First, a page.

Yes, I do believe you have the essence of it. And I think, at the risk of a brief aside, that it's funny we would ask about a potentially discouraging theology in Lutheranism in direct contrast to Barth's own kind of neo-Calvanism. Being pulled as a log out of a fire doesn't depend on what the log thinks about it.

So, no, comparatively, having to wonder whether or not one is a log on fire, having one's own answer to the question matter, is indeed comparatively more empowering. As an ecumenical student, I have to say it's not quite as good as Wesley, where the fire of sin is replaced by the fire of the Holy Spirit and we burn and are transformed in an entirely new way, a sort of upward spiral - that, that would be more empowering still.

But we mostly just read Reformed people here at Luther Seminary, so no, , the simul is not discouraging, because Luther's simul isn't a prescriptive theological move; he's just describing the way Christians human beings are in the world: saint and sinner. Everything we do is tinged by sin; doesn't mean we shouldn't do it. Indeed, if it's true even then we're freed from perfectionism and from hubris, we're free to act in fallen service to an unfallen God, and freed from our own expectations of success and anxieties of desire. It might be even said to be more empowering, in a perverse sort of way.

Wednesday, July 21, 2010

Serial Fiction: Whisper from the Dust XVI

Chapter Six

September 26, 440 Y.A.

She locked me in her rooms. She has since said that Batyst told her it was the only way I would possibly resist the siren-song of the Wells of the Dead. After the first night I am not so certain, because if I did not die then it was not for lack of wanting to. I could not possibly have moved. I could not even think. I lay in her bed; if she slept anywhere I did not know it. I knew very little, save that I soon discovered that I would never leave the Blood of History. Rather, it abandoned me instead. If forsook me in spasms and vomitus and wrenching of the gut as well as in that action for which one needs accommodation. Whether the blood expelled was mine or the ancient dead did not matter at the time. I only wanted the pain to end. On the second day after the Blood of History next called me, I went entirely blind.

Occasionally I felt a kind presence, a perpetually warm embrace. Adlasola wept. On the third day she wore white. I saw only in some brief flashes. I thought in images, unable to articulate whole words. Pain etched sketches in my mind.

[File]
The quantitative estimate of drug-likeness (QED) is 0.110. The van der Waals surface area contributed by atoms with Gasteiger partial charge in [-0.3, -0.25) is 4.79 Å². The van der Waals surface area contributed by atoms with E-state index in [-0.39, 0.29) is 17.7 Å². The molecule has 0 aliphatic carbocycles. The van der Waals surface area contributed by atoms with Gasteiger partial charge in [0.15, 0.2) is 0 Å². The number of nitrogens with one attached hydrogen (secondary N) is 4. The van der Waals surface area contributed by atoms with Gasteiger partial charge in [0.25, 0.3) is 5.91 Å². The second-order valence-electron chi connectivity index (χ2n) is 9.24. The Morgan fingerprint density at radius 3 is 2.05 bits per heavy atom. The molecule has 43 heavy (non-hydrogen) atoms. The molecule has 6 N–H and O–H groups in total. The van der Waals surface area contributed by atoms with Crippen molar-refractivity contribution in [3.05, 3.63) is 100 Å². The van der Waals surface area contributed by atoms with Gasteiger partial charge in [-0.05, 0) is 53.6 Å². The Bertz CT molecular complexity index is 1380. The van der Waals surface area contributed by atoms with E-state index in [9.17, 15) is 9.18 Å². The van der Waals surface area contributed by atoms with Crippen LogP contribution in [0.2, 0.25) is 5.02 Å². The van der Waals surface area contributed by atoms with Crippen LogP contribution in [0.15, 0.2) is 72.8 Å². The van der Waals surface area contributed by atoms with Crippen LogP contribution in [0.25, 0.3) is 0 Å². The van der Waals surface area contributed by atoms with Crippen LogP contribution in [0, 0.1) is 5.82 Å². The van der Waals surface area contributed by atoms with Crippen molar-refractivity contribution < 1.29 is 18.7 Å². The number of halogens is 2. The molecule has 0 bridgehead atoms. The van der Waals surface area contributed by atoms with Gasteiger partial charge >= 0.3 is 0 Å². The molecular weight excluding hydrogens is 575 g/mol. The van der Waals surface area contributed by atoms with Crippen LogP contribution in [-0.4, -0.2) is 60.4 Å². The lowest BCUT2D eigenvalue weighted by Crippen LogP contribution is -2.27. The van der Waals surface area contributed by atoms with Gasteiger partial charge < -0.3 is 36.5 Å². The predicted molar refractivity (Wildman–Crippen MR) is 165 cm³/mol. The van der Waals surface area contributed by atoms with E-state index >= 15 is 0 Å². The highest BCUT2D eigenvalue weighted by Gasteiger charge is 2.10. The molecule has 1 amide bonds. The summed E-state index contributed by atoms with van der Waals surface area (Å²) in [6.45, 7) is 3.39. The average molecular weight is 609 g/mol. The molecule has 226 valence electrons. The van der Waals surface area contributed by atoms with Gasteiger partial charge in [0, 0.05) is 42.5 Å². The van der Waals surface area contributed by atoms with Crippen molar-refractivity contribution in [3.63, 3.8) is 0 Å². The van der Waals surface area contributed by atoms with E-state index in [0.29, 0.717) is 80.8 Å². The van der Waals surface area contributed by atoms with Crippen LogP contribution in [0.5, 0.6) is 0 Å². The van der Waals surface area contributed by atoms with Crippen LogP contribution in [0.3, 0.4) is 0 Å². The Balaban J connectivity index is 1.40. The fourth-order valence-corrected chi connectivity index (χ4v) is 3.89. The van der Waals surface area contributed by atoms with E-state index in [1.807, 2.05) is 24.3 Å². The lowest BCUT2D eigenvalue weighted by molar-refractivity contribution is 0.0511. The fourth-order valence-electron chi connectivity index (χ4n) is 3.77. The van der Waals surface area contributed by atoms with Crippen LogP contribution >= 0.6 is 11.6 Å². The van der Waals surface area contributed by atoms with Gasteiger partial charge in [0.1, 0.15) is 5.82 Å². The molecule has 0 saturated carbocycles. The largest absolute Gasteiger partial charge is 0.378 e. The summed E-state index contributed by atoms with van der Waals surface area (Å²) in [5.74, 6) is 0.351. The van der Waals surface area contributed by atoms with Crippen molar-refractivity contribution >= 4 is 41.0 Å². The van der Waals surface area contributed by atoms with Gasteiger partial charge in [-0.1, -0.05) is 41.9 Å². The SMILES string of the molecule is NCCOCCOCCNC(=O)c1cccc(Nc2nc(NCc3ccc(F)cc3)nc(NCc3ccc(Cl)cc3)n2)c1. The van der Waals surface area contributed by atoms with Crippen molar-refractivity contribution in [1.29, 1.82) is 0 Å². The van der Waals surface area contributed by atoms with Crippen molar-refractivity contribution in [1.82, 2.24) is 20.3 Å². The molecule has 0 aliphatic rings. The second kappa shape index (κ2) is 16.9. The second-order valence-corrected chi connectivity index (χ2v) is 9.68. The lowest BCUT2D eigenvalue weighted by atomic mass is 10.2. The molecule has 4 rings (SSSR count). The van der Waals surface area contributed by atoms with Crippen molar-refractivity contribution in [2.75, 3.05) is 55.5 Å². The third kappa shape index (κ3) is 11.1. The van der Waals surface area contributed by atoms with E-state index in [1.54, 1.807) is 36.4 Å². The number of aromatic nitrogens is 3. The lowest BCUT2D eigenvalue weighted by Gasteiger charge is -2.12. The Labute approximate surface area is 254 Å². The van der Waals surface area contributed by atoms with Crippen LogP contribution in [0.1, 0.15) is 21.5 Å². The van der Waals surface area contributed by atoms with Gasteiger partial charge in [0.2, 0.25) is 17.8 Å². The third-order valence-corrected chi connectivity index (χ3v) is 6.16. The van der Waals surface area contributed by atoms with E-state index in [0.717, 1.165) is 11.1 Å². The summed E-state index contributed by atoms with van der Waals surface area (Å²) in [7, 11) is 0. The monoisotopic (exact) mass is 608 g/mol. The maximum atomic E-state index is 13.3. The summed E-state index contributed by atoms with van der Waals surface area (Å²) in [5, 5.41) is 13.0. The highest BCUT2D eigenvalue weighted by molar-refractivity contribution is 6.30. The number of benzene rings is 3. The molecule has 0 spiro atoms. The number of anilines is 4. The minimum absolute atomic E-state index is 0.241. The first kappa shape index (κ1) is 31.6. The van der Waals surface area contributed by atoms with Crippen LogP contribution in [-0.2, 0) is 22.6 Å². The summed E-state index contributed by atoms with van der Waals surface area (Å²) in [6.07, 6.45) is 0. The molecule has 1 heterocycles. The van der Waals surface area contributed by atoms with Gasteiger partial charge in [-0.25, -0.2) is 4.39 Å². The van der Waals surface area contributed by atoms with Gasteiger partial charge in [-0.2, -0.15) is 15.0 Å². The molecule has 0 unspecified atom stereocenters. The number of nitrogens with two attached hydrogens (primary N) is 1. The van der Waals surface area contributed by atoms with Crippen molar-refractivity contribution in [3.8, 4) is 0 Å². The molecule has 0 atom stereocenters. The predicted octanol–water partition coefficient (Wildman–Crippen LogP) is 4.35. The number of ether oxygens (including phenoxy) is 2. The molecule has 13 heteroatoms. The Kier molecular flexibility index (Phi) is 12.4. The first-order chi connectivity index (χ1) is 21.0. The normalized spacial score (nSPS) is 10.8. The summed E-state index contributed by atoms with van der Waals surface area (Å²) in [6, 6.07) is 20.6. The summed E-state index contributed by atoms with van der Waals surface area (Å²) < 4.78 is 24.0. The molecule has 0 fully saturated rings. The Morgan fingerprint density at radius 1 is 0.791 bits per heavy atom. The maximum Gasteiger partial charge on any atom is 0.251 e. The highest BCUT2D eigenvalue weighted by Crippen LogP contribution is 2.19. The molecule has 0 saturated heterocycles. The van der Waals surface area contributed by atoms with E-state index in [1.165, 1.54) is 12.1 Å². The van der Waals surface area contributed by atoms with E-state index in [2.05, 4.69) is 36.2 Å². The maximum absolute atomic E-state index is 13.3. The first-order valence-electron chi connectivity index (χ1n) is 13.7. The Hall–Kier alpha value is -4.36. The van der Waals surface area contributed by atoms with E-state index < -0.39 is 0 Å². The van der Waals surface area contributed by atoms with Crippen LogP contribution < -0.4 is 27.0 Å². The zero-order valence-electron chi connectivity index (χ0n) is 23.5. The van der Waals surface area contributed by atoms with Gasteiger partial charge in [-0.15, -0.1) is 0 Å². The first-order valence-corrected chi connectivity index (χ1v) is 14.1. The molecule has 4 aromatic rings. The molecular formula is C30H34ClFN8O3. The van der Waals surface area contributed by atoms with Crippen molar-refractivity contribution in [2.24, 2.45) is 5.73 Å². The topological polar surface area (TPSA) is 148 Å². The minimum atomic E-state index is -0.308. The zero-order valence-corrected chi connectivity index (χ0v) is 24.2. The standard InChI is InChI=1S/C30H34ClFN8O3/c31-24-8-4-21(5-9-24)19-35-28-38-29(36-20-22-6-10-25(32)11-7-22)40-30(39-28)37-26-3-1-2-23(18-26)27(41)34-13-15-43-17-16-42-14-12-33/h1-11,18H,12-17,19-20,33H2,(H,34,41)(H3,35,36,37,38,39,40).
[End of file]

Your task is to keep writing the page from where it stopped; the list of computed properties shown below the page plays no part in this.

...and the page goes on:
I walked in darkness absolute. The Blood of History flowed throughout my veins. In the center of the void, I stood alone. I found I stood atop a scaffold. The scaffold burned with black fire, but the dark flames did not consume it. Overhead, a noose dangled, still in the calmness of the void.

The noose was a heatwhip, and it wrapped around the world. Around the scaffold nine jade spheres circled, larger than the world or the scaffold that held it. In the center of each Sphere was an eye that never left the world.

Then the nine jade spheres opened, and from them came nine dark forms, one from each sphere. The demons wore nine jade cloaks over skin striped with intertwining black and red.

The light from the flames and the world and the spheres all streamed into them and did not come out. They had identical faces, the image of a man I had never seen before, gaunt and wasted with blackness crawling over it. Their horns were Profusionist metal. Their faces were human flesh. They had necks and chests of black metal and legs of rock and stone. Their feet were of soft and blackest earth.

Each of the demons had nine arms, and their arms were quickswords, curved and cruel, burning with the jade light they had gathered from the spheres.

The demons exhaled, and their breath blew across the scaffold as the wind of the void, cold and pitiless. As the nine neared the scaffold and the world, a woman rose beneath it, her hair red as the sun meeting the sea. In one hand she held the world. In the other she held a quicksword, burning white and wrapped in a vine from the swamps of Redmarak.

Then she no longer simply stood, but stood astride a mastodon, her skin glowing white as the streets of Ariel. “You will not have this world,” the woman said, white breath streaming from her mouth. When her breath met the demon’s mist, the dark wind retreated. Surrounding her, the white wind made a cloud that covered the world.